According to a press release, a bear attack occurred near the Folk Art Center in Asheville, North Carolina earlier this week.
This has prompted area trail closures and food prohibitions on the Blue Ridge Parkway.
On Sept. 29, a couple was treated for injuries and released after a bear attack in the parking area of the Folk Art Center on the Blue Ridge Parkway.
Bear attack near the Blue Ridge Parkway
According to the release, the couple was having a picnic on a grassy hill near the Folk Art Center. Their dog alerted them about a bear.
The unleashed dog ran towards the bear while barking loudly. Likely aggravated by the dog, the bear acted defensively toward the dog and the couple.
Over the next several minutes, there were repeated attacks by the bear while the couple retreated with their dog to their vehicle.
The couple drove to Mission Hospital, where they were both treated for their injuries and released.
Due to the aggressive nature of this attack, temporary closures are in place on all trails in the area. Outdoor food also is currently prohibited.
Where are the temporary closures near the Blue Ridge Parkway?
Due to the incident, there are some temporary closures and restrictions in effect in the area:
- A closure at the Mountains to Sea Trail from the intersection with the Visitor Center Loop Trail, near milepost 384 to Riceville Rd. Bridge at milepost 382
- Closure at the Folk Art Center Nature Loop Trail and all trails accessed off of Bull Mountain Road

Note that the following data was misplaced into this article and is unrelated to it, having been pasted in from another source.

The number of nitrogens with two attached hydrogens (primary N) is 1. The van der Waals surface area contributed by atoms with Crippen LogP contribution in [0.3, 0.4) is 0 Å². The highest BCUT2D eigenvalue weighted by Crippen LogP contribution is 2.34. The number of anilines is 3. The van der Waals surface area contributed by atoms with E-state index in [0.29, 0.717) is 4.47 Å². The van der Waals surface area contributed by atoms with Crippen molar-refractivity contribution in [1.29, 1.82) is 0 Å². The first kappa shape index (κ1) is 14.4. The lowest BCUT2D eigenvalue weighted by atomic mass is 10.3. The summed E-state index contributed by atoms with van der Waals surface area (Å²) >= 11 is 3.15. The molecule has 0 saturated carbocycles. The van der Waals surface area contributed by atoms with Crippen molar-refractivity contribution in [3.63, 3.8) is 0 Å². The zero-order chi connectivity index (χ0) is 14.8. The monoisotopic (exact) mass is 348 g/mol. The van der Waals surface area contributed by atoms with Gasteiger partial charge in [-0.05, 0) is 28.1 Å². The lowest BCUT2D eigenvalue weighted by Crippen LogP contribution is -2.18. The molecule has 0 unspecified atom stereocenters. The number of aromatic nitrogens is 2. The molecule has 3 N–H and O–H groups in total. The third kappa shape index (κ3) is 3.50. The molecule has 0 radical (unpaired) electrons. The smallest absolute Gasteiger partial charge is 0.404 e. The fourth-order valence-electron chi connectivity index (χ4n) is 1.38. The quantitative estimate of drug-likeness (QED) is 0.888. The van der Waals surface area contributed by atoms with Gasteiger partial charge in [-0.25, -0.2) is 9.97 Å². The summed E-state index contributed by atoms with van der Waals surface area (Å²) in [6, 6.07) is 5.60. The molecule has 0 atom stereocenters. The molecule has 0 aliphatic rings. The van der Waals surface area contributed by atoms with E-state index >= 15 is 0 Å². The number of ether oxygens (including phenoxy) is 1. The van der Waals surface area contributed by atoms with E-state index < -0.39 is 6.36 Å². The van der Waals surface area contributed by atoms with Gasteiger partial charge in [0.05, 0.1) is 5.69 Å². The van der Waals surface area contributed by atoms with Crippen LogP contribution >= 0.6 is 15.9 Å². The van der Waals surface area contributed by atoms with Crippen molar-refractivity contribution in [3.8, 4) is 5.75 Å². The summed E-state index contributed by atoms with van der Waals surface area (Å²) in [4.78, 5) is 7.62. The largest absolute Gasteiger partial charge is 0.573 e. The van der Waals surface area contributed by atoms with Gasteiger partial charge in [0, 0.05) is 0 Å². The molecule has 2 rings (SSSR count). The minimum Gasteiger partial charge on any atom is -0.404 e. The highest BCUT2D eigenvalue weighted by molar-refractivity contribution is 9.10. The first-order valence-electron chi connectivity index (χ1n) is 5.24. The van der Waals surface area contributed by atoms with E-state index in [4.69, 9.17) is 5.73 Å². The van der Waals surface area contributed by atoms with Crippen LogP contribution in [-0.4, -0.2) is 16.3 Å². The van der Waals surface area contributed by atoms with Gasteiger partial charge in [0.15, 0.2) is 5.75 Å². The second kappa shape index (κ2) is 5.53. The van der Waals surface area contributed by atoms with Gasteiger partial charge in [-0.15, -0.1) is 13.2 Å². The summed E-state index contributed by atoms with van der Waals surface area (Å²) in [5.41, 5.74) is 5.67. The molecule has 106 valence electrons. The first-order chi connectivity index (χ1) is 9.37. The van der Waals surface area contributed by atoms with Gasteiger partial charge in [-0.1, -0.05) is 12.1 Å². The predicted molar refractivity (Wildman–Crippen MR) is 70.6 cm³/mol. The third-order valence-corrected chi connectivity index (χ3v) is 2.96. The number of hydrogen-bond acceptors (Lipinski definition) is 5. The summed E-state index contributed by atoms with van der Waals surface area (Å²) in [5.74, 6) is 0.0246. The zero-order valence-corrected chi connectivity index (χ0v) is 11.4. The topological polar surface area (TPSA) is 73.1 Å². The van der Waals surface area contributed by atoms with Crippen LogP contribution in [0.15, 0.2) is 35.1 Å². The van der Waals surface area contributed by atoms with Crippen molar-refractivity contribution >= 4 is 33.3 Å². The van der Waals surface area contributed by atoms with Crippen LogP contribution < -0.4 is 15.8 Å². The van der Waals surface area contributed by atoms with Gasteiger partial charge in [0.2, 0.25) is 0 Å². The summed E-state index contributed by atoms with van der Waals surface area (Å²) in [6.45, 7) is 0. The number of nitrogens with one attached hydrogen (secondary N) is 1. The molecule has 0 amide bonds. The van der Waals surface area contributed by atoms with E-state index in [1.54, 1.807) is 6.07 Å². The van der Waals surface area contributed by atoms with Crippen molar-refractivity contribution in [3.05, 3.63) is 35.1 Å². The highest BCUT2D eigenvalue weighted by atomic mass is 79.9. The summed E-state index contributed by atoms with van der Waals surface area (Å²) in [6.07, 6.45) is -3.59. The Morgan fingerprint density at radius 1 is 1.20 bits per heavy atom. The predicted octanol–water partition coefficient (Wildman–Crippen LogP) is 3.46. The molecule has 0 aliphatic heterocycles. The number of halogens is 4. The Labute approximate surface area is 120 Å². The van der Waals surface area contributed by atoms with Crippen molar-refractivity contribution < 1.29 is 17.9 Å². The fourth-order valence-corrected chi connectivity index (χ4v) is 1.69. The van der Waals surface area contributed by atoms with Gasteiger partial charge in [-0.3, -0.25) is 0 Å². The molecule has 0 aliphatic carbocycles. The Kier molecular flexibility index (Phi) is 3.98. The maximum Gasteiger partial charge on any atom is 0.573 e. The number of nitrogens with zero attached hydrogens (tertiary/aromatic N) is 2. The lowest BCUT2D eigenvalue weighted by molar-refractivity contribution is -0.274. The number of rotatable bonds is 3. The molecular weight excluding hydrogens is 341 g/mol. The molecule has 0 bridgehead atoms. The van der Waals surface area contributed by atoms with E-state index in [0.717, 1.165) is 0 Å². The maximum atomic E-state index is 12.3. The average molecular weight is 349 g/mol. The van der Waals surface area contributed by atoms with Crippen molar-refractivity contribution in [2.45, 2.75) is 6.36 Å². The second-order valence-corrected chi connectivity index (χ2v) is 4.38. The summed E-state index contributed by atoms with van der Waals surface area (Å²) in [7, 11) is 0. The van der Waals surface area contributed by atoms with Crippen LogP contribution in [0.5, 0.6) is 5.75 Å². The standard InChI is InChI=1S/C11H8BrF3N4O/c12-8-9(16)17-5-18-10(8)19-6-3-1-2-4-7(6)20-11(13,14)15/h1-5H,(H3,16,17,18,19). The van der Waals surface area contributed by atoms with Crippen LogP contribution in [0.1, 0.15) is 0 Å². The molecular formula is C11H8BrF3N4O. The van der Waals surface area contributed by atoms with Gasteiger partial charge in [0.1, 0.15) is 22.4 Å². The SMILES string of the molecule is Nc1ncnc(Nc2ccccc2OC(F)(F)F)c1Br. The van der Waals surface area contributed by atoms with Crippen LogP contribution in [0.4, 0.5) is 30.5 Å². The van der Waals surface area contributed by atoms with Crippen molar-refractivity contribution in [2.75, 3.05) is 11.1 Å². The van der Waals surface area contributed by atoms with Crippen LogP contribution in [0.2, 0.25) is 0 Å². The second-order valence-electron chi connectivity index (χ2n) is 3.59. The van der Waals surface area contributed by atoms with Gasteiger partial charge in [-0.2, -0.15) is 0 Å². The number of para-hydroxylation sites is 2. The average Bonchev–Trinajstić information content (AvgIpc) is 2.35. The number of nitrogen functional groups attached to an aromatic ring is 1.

- No picnicking between the Asheville Visitor Center and adjacent parking areas near milepost 384 to the Haw Creek Overlook near milepost 380
Fall is a critical feeding period for bears
Visitors should remember that the fall period is a critical feeding period for bears before they enter winter ‘hibernation’.
But also remember, bears in the Smoky Mountains do not fully hibernate, but enter long periods of sleep. So, it is possible to spot a bear throughout the winter months as well.
Park visitors should take necessary precautions and be BearWise while in bear country. This includes properly following food storage regulations, keeping pets leashed and remaining at a safe viewing distance from bears at all times.
If attacked by a black bear, rangers strongly recommend fighting back with any object available. Remember that bears may view you and your pets as prey.
Though rare, attacks on humans do occur, and can cause injuries or death.
Park rangers and wildlife biologists, in coordination with NC Wildlife Resources Commission (NCWRC), are attempting to capture the bear.
They are conducting foot patrols of the immediate area.
What happened to the black bear?
A thorough investigation of the scene was conducted and forensic evidence was collected to be used for DNA analysis.
If the offending bear is captured and identified, officials will humanely euthanize the animal, per park and NCWRC protocol.
“It is not at all uncommon for a bear to bluff charge, pop their jaws, huff, stomp their feet etc. when they encounter a dog, on or off leash,” officials said on the Blue Ridge Parkway social media page.
“However, this attack was unusual in that the bear was uncharacteristically aggressive … This is not typical or characteristic defensive bear behavior and indicates a more predatory response. This presents an intolerable level of risk in a high-use, public area.”
“The decision to euthanize an animal of any kind in the park is never made lightly, and we are committed to identifying the correct bear through the use of DNA samples collected on-site at the time of the incident,” the statement continued.
Practicing bear safety in the Smoky Mountains
Black bear sightings are common around the Smoky Mountains. Therefore, it is important to know what to do if you see one.
Never approach a bear, never offer food for the bear and always keep your distance.
For more information about bear safety, visit the NPS website.
Have you seen a black bear in the Smoky Mountains? Let us know in the comments.